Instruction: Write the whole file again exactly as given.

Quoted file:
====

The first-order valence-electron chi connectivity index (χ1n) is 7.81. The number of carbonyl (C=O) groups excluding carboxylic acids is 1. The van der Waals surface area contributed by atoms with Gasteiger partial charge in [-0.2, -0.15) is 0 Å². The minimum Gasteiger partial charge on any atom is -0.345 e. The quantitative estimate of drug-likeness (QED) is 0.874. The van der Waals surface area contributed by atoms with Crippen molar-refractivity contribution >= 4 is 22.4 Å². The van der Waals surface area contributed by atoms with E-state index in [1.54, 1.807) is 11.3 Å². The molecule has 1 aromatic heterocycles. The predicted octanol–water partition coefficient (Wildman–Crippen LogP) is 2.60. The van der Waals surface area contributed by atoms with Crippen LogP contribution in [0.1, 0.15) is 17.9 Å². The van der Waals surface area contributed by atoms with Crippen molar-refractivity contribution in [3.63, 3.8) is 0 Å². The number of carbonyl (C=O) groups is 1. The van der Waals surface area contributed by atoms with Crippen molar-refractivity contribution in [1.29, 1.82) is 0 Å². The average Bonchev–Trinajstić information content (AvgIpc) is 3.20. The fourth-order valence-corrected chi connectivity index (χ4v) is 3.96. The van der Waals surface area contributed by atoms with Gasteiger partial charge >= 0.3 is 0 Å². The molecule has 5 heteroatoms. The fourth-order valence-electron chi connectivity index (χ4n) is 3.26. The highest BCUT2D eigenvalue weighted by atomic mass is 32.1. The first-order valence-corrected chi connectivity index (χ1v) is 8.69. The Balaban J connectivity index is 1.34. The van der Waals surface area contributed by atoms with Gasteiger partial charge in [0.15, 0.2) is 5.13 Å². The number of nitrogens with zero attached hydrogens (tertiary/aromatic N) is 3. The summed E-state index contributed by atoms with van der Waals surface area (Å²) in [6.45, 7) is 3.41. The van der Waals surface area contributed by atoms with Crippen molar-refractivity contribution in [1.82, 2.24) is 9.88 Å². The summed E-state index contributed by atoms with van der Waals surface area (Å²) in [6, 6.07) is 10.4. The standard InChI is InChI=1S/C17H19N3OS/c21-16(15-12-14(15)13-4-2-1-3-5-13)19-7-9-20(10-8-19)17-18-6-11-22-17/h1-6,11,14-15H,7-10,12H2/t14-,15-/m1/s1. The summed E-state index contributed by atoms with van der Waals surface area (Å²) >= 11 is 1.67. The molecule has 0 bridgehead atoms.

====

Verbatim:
The first-order valence-electron chi connectivity index (χ1n) is 7.81. The number of carbonyl (C=O) groups excluding carboxylic acids is 1. The van der Waals surface area contributed by atoms with Gasteiger partial charge in [-0.2, -0.15) is 0 Å². The minimum Gasteiger partial charge on any atom is -0.345 e. The quantitative estimate of drug-likeness (QED) is 0.874. The van der Waals surface area contributed by atoms with Crippen molar-refractivity contribution >= 4 is 22.4 Å². The van der Waals surface area contributed by atoms with E-state index in [1.54, 1.807) is 11.3 Å². The molecule has 1 aromatic heterocycles. The predicted octanol–water partition coefficient (Wildman–Crippen LogP) is 2.60. The van der Waals surface area contributed by atoms with Crippen LogP contribution in [0.1, 0.15) is 17.9 Å². The van der Waals surface area contributed by atoms with Crippen molar-refractivity contribution in [3.63, 3.8) is 0 Å². The number of carbonyl (C=O) groups is 1. The van der Waals surface area contributed by atoms with Crippen molar-refractivity contribution in [1.29, 1.82) is 0 Å². The average Bonchev–Trinajstić information content (AvgIpc) is 3.20. The fourth-order valence-corrected chi connectivity index (χ4v) is 3.96. The van der Waals surface area contributed by atoms with Gasteiger partial charge >= 0.3 is 0 Å². The molecule has 5 heteroatoms. The fourth-order valence-electron chi connectivity index (χ4n) is 3.26. The highest BCUT2D eigenvalue weighted by atomic mass is 32.1. The first-order valence-corrected chi connectivity index (χ1v) is 8.69. The Balaban J connectivity index is 1.34. The van der Waals surface area contributed by atoms with Gasteiger partial charge in [0.15, 0.2) is 5.13 Å². The number of nitrogens with zero attached hydrogens (tertiary/aromatic N) is 3. The summed E-state index contributed by atoms with van der Waals surface area (Å²) in [6.45, 7) is 3.41. The van der Waals surface area contributed by atoms with Crippen molar-refractivity contribution in [1.82, 2.24) is 9.88 Å². The summed E-state index contributed by atoms with van der Waals surface area (Å²) in [6, 6.07) is 10.4. The standard InChI is InChI=1S/C17H19N3OS/c21-16(15-12-14(15)13-4-2-1-3-5-13)19-7-9-20(10-8-19)17-18-6-11-22-17/h1-6,11,14-15H,7-10,12H2/t14-,15-/m1/s1. The summed E-state index contributed by atoms with van der Waals surface area (Å²) >= 11 is 1.67. The molecule has 0 bridgehead atoms.